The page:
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How to Find the Value of an Unclaimed Estate

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Unclaimed estates present attractive business opportunities for “heir hunters,” people who track down purported heirs to an estate and charge a significant portion of the inheritance for their services. Heir hunters jealously guard the true value of an unclaimed estate, assuming they even know, in order to obscure their ultimate fee. If you are dealing with an unclaimed estate, how can you find the estate’s value? Continue reading to learn about valuing an unclaimed estate and reach out to a seasoned and professional forensic genealogist for help identifying the proper heirs to an estate.

What is an Unclaimed Estate?

An unclaimed estate occurs when a person dies intestate (without a will or governing trust), and there do not appear to be any family members of the decedent who stand to inherit.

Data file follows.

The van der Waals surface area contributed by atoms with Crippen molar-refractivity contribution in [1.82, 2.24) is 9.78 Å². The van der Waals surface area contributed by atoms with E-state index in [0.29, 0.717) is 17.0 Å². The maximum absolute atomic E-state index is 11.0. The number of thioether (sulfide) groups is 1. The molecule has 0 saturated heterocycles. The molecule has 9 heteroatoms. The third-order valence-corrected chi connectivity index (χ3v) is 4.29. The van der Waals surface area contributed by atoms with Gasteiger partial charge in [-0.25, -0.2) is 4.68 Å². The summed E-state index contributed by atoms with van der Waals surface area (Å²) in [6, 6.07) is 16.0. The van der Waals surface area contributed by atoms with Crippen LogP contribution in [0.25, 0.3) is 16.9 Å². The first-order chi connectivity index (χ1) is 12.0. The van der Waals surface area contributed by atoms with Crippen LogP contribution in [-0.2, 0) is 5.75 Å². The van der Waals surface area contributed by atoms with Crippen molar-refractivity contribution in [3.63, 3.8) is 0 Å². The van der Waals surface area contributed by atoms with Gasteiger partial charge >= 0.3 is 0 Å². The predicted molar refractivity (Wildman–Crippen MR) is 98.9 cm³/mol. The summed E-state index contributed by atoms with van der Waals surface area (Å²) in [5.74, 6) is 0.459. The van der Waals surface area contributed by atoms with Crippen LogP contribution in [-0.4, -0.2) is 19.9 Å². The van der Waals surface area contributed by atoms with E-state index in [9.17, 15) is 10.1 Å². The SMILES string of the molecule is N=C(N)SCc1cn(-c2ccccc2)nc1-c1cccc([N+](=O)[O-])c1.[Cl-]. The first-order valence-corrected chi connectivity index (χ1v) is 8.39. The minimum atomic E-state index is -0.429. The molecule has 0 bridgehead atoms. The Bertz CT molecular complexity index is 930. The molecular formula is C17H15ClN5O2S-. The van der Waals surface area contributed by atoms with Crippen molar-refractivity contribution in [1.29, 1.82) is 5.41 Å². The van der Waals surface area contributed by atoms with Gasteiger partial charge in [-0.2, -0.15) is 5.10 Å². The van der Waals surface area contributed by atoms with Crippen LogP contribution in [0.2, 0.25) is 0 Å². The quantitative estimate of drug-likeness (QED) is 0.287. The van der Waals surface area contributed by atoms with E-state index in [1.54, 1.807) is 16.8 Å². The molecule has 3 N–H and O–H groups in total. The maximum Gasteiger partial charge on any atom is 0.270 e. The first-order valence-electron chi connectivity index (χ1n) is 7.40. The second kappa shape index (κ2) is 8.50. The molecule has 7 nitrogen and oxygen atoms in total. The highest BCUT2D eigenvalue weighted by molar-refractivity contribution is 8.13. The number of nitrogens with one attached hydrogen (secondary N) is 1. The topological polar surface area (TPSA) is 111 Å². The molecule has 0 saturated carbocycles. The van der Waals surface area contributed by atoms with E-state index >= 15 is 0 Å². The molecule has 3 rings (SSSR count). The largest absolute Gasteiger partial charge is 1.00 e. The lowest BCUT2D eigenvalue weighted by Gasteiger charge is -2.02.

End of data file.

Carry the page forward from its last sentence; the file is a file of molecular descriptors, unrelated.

Executors Are Responsible for Valuing an Estate

As part of the estate settlement process, executors of the estate are required to value the assets possessed by the estate. Asset values are used to determine taxes owed, repay debts, determine the cost basis for future sales, and appropriately apportion the estate’s assets among prospective heirs. Executors will need to value assets at both the time of death and at distribution, depending on the nature of the asset and the purpose of the specific asset valuation. Executors must calculate both the gross value (the total value of all assets possessed by the estate) as well as the net value (the value of the estate after accounting for liabilities such as mortgages, lawsuits, medical debts, secured loans, credit cards, and taxes).

Different assets will require different valuation methods. Bank accounts and shares of a publicly-traded company are relatively easy to value by looking at the total dollar amount, or the value of shares times the number of shares held. Other assets are more complex. Executors can and should rely on relevant experts to professionally value more complex or opaque assets such as art, jewelry, and real estate. Extremely complex assets such as partial ownership of a small company or closed corporation may require the use of several professionals, including accountants, appraisers, actuaries, and attorneys.

If you’re an estate administrator in need of skilled heir research services to satisfy due diligence requirements and determination of heirship proceedings, or for assistance identifying and locating missing heirs to an estate, contact the talented and effective forensic genealogists at Von Langen, LLC at 561-748-2936.